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Optimize the organization of your Sales Development Representatives team (Part 2)

This second part of the article deals with the last two essential questions of the following series:

  1. What is the best team structure? (discussed in the previous article)

  2. Which talents to attract and how to retain them? (discussed in the previous article)

  3. How to manage productivity and team performance?

  4. What leadership is required for effective team management?

Productivity and performance management

Time allocation. The vast majority of SDRs work on a just-in-time basis, constantly arbitrating phone calls, writing messages and facilitating social networks. The allocation of their time is a daily challenge and falls under the responsibility of the SDRs themselves as well as their manager. On an average day, SDRs make 40 phone calls, write 40 emails and intervene 16 times on LinkedIn. When it comes to phone calls, it is interesting to note that 30% of SDRs manage to make 50 or more calls a day.

Number of Quality Conversations (QC). Another very useful metric that greatly influences conversion rates is the number of Quality Conversations per day and per SDR. A Quality Conversation is defined as a conversation in which the SDR gets at least one factual element that qualifies or disqualifies the lead. On average, SDRs can have between 4 and 5 QCs per day. These numbers vary depending on the type of channels used: SDRs who have a high propensity to use the telephone and among them, those who make more than 50 calls a day can reach 8 QCs per day.

Achievement of objectives and On Target Earnings (OTE). In 2020, one of the world's leading tech companies reported annual results that were 20% higher than analysts' expectations. The share price rose sharply, and everyone was satisfied... except the company's sales representatives. Indeed, over the same period, only 25% of salespeople had managed to achieve their goals. This paradoxical situation – a company exceeding revenue expectations and the majority of salespeople below their quota – was due to a misalignment between global and individual objectives. The consequences were immediate with a significant number of salespeople deciding to join the competition.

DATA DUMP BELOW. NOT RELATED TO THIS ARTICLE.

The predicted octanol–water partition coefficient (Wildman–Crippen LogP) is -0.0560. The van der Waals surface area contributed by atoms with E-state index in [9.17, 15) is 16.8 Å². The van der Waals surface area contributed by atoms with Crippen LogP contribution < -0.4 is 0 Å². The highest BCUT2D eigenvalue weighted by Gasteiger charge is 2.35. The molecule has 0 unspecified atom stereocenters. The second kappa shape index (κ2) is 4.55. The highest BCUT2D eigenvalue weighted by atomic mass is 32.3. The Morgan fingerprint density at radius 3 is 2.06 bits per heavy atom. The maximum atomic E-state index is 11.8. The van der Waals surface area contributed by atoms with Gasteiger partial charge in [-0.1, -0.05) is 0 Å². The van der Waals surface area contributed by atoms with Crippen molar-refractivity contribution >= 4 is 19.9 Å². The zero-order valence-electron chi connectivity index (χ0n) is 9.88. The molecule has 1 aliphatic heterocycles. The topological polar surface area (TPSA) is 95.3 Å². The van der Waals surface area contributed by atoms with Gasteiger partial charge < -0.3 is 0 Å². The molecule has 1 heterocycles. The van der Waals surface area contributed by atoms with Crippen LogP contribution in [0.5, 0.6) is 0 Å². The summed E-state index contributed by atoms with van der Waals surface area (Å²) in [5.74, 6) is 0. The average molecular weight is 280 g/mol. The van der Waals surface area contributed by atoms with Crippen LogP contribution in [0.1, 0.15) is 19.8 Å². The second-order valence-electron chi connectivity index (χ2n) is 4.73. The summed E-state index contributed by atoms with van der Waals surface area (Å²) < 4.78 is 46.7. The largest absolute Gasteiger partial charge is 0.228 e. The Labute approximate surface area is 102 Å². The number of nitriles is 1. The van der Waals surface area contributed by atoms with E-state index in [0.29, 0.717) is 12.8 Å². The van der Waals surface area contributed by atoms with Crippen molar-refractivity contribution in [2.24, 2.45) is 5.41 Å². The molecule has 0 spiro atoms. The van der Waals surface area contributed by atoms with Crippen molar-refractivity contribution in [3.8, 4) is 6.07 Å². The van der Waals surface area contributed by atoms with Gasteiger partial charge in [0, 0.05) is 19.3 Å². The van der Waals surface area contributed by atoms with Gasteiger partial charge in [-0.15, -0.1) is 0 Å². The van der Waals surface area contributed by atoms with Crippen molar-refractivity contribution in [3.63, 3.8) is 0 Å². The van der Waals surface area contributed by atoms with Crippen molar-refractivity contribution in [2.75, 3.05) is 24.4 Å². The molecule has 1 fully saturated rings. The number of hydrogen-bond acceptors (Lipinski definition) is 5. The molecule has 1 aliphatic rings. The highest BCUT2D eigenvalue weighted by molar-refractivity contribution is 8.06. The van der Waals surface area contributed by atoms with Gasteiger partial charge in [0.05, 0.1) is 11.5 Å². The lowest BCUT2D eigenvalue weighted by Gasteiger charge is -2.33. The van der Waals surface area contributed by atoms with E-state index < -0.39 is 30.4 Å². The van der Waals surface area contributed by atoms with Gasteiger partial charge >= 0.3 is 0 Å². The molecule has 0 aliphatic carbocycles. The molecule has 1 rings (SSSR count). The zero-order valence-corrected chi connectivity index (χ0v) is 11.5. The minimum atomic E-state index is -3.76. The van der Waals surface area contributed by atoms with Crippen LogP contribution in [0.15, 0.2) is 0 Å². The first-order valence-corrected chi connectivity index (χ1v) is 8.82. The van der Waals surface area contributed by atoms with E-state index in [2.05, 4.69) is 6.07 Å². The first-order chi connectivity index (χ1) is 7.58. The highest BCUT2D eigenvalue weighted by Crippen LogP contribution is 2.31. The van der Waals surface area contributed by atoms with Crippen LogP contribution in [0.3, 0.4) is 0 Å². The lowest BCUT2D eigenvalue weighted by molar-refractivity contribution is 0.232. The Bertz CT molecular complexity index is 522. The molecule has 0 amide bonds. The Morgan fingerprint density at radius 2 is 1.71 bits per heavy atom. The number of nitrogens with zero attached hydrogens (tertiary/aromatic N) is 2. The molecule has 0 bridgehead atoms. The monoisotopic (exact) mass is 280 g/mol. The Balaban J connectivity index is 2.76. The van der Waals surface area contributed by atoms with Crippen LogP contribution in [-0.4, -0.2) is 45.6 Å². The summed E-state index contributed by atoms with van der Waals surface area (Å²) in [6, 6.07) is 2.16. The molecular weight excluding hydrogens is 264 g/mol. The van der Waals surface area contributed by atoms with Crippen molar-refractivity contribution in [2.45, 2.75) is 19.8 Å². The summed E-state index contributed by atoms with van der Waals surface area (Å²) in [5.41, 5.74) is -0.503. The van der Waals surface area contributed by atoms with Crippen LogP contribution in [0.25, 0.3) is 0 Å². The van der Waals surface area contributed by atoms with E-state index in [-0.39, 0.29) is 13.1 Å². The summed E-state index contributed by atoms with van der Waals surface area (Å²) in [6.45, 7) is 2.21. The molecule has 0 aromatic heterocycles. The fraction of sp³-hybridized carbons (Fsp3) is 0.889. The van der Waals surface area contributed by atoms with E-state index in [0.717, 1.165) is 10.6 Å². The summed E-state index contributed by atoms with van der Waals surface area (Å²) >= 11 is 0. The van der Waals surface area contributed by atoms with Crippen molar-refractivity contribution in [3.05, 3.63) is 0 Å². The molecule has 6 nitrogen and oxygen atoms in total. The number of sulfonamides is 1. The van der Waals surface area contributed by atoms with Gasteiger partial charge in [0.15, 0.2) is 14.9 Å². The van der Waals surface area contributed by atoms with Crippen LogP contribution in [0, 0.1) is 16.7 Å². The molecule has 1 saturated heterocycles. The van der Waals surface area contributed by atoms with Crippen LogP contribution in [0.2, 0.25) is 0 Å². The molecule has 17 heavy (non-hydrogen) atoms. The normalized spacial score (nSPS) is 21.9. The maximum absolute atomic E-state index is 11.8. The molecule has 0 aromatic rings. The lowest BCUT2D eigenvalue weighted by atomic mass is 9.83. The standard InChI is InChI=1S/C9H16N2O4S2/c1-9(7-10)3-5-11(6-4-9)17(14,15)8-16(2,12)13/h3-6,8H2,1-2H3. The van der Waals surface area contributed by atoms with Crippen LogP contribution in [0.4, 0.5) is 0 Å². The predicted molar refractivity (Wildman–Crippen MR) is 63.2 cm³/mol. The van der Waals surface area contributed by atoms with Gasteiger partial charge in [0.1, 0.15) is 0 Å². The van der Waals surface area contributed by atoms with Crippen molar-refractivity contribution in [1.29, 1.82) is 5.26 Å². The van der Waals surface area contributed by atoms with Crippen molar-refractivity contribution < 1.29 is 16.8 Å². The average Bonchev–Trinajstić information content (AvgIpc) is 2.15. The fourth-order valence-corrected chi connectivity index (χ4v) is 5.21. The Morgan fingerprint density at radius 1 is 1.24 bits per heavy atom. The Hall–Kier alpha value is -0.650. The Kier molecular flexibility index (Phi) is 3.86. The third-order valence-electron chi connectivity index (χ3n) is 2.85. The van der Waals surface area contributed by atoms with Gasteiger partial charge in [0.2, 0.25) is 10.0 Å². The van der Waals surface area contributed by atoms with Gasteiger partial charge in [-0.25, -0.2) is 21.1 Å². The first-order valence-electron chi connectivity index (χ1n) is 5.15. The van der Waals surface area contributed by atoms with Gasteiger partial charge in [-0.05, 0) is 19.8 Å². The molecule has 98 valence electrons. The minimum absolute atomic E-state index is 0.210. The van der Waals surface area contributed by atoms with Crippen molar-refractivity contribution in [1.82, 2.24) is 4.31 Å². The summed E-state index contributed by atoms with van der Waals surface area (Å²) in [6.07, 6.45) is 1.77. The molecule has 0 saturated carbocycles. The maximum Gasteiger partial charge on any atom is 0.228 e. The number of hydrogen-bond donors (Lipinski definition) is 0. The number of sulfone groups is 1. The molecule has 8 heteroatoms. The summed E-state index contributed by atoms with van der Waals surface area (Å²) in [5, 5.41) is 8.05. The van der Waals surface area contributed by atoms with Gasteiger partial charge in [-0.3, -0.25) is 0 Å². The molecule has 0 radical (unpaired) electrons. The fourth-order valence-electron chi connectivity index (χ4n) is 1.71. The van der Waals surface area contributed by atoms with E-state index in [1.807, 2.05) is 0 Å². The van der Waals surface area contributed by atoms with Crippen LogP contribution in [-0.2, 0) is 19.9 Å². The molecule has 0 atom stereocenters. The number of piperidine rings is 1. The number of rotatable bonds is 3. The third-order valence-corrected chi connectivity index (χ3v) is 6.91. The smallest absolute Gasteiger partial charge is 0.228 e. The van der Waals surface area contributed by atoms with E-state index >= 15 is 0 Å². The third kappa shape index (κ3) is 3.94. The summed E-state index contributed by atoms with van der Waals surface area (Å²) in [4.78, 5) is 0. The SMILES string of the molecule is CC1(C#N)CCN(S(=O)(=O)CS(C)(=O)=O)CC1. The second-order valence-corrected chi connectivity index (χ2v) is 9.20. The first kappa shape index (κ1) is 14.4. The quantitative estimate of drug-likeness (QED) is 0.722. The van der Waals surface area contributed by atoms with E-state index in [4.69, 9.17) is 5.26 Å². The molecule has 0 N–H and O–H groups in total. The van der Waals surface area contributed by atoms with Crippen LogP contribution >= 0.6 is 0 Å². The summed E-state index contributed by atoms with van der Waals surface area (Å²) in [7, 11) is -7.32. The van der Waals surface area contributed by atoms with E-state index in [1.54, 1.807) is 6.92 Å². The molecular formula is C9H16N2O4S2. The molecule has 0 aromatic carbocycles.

To be effective, the variable component of sales compensation must abide by several imperatives: be perfectly consistent with the company's growth objectives, be simple and transparent, be built to reward outperformance, be stable and, if the objectives must be increased, then this increase must be accompanied by the provision of additional resources. On average, 68% of SDRs reach their quota and this statistic has remained very stable in recent years.

Marketing tools and performance. The effectiveness of SDR support tools has increased in recent years and their utilization rate continues to grow. On average, SDRs use between 4 or 5 tools in addition to their CRM. It is interesting to note that there is a certain correlation between the number of tools used and performance: SDRs that reach their quota use between 3 to 8 marketing tools against less than 3 for those that fail.

Sales Leadership

SDR/Manager ratio. The number of SDRs per manager varies from 3 to 13+ and grows with the size of the company. The median figure observed is 8 SDRs per manager.

Management of SDR activity. The number of day-to-day operations of the typical SDR has increased significantly in recent years and managing their priorities is a challenge that sales managers need to be concerned about. In our experience, the most successful teams master the following practices:

  • They establish a strict sequencing of daily and weekly tasks: calls, writing messages, presentations, reporting, etc... and include them in the CRM. Such a sequencing makes it possible to create a disciplined routine that is appreciated by the SDRs.

  • They invest a significant amount of time in personalizing messages. The vast majority of prospects expect their interlocutor to have understood the characteristics and needs of the company before the first contact.

  • They continuously share (often once a week) best practices among their employees. These best practices can be tips, content, or elaborate processes.

  • They adapt quickly to changes in terms of work organization (teleworking in particular), adoption of new tools or methodologies.

  • They follow a well-honed onboarding process to ensure that new hires integrate easily, and quickly adopt the team's best practices.

If you are interested in delving deeper into this topic and learning more about our experiences, please do not hesitate to contact us.

Alexandre Giry-Deloison, founder and CEO of GROW


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